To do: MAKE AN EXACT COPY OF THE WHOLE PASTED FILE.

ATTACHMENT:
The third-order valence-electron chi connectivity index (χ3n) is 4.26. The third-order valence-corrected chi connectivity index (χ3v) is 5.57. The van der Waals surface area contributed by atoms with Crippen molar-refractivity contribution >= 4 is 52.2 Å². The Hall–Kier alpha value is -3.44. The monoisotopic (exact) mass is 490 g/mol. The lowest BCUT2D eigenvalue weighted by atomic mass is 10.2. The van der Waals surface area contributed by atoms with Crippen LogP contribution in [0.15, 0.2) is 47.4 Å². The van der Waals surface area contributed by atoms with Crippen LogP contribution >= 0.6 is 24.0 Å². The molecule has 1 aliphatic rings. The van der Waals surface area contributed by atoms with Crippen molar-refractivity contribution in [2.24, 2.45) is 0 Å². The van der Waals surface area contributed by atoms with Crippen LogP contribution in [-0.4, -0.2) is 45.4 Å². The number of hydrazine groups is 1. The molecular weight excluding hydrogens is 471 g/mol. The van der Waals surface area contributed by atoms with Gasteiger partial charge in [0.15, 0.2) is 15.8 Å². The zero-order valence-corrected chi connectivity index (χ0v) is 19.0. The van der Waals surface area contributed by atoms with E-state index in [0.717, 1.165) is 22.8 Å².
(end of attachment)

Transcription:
The third-order valence-electron chi connectivity index (χ3n) is 4.26. The third-order valence-corrected chi connectivity index (χ3v) is 5.57. The van der Waals surface area contributed by atoms with Crippen molar-refractivity contribution >= 4 is 52.2 Å². The Hall–Kier alpha value is -3.44. The monoisotopic (exact) mass is 490 g/mol. The lowest BCUT2D eigenvalue weighted by atomic mass is 10.2. The van der Waals surface area contributed by atoms with Crippen LogP contribution in [0.15, 0.2) is 47.4 Å². The van der Waals surface area contributed by atoms with Crippen LogP contribution >= 0.6 is 24.0 Å². The molecule has 1 aliphatic rings. The van der Waals surface area contributed by atoms with Crippen molar-refractivity contribution in [2.24, 2.45) is 0 Å². The van der Waals surface area contributed by atoms with Crippen LogP contribution in [-0.4, -0.2) is 45.4 Å². The number of hydrazine groups is 1. The molecular weight excluding hydrogens is 471 g/mol. The van der Waals surface area contributed by atoms with Gasteiger partial charge in [0.15, 0.2) is 15.8 Å². The zero-order valence-corrected chi connectivity index (χ0v) is 19.0. The van der Waals surface area contributed by atoms with E-state index in [0.717, 1.165) is 22.8 Å².